Best of the Week
Most Popular
1. Stock Markets and the History Chart of the End of the World (With Presidential Cycles) - 28th Aug 20
2.Google, Apple, Amazon, Facebook... AI Tech Stocks Buying Levels and Valuations Q3 2020 - 31st Aug 20
3.The Inflation Mega-trend is Going Hyper! - 11th Sep 20
4.Is this the End of Capitalism? - 13th Sep 20
5.What's Driving Gold, Silver and What's Next? - 3rd Sep 20
6.QE4EVER! - 9th Sep 20
7.Gold Price Trend Forecast Analysis - Part1 - 7th Sep 20
8.The Fed May “Cause” The Next Stock Market Crash - 3rd Sep 20
9.Bitcoin Price Crash - You Will be Suprised What Happens Next - 7th Sep 20
10.NVIDIA Stock Price Soars on RTX 3000 Cornering the GPU Market for next 2 years! - 3rd Sep 20
Last 7 days
The S&P 500 appears ready to correct, and that is a good thing - 18th Sep 20
It’s Go Time for Gold Price! Next Stop $2,250 - 18th Sep 20
Forget AMD RDNA2 and Buy Nvidia RTX 3080 FE GPU's NOW Before Price - 18th Sep 20
Best Back to School / University Black Face Masks Quick and Easy from Amazon - 18th Sep 20
3 Types of Loans to Buy an Existing Business - 18th Sep 20
How to tell Budgie Gender, Male or Female Sex for Young and Mature Parakeets - 18th Sep 20
Fasten Your Seatbelts Stock Market Make Or Break – Big Trends Ahead - 17th Sep 20
Peak Financialism And Post-Capitalist Economics - 17th Sep 20
Challenges of Working from Home - 17th Sep 20
Sheffield Heading for Coronavirus Lockdown as Covid Deaths Pass 432 - 17th Sep 20
What Does this Valuable Gold Miners Indicator Say Now? - 16th Sep 20
President Trump and Crimes Against Humanity - 16th Sep 20
Slow Economic Recovery from CoronaVirus Unlikely to Impede Strong Demand for Metals - 16th Sep 20
Why the Knives Are Out for Trump’s Fed Critic Judy Shelton - 16th Sep 20
Operation Moonshot: Get Ready for Millions of New COVAIDS Positives in the UK! - 16th Sep 20
Stock Market Approaching Correction Objective - 15th Sep 20
Look at This Big Reminder of Dot.com Stock Market Mania - 15th Sep 20
Three Key Principles for Successful Disruption Investors - 15th Sep 20
Billionaire Hedge Fund Manager Warns of 10% Inflation - 15th Sep 20
Gold Price Reaches $2,000 Amid Dollar Depreciation - 15th Sep 20
GLD, IAU Big Gold ETF Buying MIA - 14th Sep 20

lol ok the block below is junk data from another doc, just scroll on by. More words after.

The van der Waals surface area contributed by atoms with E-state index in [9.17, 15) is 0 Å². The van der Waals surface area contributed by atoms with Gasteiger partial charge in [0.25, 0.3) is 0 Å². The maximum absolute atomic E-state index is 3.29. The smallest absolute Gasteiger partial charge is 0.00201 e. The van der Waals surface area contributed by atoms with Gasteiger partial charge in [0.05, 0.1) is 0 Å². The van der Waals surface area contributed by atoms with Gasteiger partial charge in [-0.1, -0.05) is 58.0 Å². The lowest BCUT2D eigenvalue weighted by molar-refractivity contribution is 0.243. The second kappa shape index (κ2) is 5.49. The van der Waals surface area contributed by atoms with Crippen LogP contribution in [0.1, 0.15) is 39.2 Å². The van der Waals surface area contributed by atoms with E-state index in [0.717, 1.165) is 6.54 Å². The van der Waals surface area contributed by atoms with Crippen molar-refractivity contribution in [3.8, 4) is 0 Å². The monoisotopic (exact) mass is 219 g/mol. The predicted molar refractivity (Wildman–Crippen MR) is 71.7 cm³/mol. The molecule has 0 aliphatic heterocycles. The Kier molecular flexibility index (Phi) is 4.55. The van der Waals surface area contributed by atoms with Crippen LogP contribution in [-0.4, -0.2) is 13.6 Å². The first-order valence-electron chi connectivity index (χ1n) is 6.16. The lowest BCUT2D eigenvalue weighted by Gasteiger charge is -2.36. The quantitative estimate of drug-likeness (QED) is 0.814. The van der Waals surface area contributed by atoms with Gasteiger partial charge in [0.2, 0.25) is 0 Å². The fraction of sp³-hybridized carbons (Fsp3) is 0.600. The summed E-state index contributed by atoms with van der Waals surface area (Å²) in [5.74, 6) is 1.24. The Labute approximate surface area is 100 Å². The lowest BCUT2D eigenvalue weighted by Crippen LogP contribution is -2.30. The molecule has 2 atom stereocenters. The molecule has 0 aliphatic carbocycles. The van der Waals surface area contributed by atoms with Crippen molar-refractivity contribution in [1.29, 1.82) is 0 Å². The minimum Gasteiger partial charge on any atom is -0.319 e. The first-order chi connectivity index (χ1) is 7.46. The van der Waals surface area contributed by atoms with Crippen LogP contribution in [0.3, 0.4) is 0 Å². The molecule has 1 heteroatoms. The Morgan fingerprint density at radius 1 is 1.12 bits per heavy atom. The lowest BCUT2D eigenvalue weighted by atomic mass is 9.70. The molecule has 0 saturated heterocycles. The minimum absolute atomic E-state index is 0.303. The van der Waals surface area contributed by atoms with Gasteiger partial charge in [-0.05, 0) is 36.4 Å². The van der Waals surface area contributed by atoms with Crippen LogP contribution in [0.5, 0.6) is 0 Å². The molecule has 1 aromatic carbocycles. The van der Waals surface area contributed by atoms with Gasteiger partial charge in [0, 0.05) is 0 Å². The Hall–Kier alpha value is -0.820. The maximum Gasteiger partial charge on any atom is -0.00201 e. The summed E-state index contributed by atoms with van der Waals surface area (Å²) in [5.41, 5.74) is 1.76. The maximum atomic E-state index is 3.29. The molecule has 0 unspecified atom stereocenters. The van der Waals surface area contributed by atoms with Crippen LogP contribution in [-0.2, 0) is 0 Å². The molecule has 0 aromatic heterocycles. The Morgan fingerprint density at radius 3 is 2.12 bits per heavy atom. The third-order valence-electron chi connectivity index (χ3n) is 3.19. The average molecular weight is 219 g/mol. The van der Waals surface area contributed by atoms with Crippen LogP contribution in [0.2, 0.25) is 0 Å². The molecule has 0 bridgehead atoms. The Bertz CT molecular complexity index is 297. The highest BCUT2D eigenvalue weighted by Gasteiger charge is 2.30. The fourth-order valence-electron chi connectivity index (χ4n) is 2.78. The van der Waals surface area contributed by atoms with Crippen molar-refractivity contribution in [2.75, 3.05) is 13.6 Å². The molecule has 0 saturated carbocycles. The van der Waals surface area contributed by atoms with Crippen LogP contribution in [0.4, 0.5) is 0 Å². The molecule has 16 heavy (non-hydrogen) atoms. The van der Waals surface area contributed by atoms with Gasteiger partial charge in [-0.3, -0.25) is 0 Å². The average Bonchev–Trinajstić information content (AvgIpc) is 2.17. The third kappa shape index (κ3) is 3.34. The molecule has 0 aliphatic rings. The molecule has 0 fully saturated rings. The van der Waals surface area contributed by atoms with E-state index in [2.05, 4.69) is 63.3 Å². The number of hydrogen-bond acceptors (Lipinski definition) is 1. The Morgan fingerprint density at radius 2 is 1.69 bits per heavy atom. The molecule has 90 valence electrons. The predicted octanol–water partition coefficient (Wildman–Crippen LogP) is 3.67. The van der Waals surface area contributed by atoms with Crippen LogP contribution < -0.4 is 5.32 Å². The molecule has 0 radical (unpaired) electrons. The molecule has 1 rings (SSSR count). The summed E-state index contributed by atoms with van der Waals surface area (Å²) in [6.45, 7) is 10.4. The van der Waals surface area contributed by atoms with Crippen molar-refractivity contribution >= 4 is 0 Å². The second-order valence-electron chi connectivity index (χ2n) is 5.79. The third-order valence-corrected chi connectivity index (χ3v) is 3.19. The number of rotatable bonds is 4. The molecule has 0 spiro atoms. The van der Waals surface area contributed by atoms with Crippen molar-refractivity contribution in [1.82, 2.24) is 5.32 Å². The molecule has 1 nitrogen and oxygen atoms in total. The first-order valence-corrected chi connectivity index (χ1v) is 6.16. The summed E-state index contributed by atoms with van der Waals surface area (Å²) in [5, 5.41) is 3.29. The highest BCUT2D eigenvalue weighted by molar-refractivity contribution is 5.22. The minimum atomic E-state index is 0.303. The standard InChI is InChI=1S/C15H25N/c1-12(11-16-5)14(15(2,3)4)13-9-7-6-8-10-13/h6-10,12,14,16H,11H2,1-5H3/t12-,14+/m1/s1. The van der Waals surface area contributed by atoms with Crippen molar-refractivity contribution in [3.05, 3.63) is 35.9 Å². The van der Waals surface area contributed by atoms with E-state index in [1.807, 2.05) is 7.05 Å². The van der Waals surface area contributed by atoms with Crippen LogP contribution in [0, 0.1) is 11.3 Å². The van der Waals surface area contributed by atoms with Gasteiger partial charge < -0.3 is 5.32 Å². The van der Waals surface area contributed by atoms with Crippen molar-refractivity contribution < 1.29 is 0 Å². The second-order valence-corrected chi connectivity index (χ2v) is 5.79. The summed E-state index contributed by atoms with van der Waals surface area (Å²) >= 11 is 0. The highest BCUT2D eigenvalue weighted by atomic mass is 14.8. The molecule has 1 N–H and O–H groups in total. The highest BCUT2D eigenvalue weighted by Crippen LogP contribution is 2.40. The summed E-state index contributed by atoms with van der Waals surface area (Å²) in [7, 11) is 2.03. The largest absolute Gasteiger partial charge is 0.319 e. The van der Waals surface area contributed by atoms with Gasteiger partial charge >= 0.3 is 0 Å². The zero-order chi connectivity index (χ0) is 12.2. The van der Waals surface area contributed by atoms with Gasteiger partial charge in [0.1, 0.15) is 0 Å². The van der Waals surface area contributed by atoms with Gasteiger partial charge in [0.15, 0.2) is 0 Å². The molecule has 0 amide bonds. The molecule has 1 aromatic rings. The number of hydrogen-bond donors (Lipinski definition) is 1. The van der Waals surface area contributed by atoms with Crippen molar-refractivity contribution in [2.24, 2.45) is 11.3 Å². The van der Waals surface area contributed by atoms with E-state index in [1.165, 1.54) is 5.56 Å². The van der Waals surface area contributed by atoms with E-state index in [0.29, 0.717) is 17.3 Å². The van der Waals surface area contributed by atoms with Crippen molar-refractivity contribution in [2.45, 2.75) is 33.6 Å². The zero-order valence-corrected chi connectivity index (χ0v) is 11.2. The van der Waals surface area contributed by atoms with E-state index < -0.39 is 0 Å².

Why Bill Gates Is Betting Millions on Synthetic Biology - 14th Sep 20
Stock Market SPY Expectations For The Rest Of September - 14th Sep 20
Gold Price Gann Angle Update - 14th Sep 20
Stock Market Recovery from the Sharp Correction Goes On - 14th Sep 20
Is this the End of Capitalism? - 13th Sep 20
The Silver Big Prize - 13th Sep 20
U.S. Shares Plunged. Is Gold Next? - 13th Sep 20
Why Are 7,500 Oil Barrels Floating on this London Lake? - 13th Sep 20
Sheffield 432 Covid-19 Deaths, Last City Centre Shop Before Next Lockdown - 13th Sep 20
Biden or Trump Will Keep The Money Spigots Open - 13th Sep 20
Gold And Silver Up, Down, Sideways, Up - 13th Sep 20
Does the Stock Market Really "See" the Future? - 12th Sept 20
Basel III and Gold, Silver and Platinum - 12th Sept 20
Tech Stocks FANG Index Nearing Critical Support – Could Breakout At Any Moment - 12th Sept 20
The Tech Stocks Quantum AI EXPLOSION is Coming! - 12th Sept 20
AMD Zen 3 Ryzen 4000 Questions Answered on Cores, Prices, Benchmarks and Threadripper Launch - 12th Sept 20
The Inflation Mega-trend is Going Hyper! - 11th Sep 20
Gold / Silver Ratio: Slowly I Toined… - 11th Sep 20
Stock Market Correction or Reversal? The Jury Isn't Out! - 11th Sep 20
Crude Oil – The Bearish Outlook Remains - 11th Sep 20
Crude Oil Breaks Lower – Sparking Fears Of Another Sub $30 Price Collapse - 11th Sep 20
Inflation by Fiat - 10th Sep 20
Unemployment Rate Drops. Will It Drag Gold Down? - 10th Sep 20
How Does The Global Economy Recover After This Global Pandemic? - 10th Sep 20
The Best Mobile Casino - 10th Sep 20
QE4EVER! - 9th Sep 20
AMD Ryzen Zen 3 4800x 10 Core 5ghz CPU, Cinebench Benchmark Scores (Est.) - 9th Sep 20
Stock Traders’ Dreams Come True – Big Technical Price Swings Pending on SP500 - 9th Sep 20
Should You Be Concerned About The Stock Market Big Downside Rotation? - 9th Sep 20
Options Traders Keep "Opting" for Even Higher Stock Market Prices - 8th Sep 20
Gold Stocks in Correction Mode - 8th Sep 20
The law of long-term time preference and Gold ownership - 8th Sep 20
Gold Bull Markets: History and Prospects Ahead - 8th Sep 20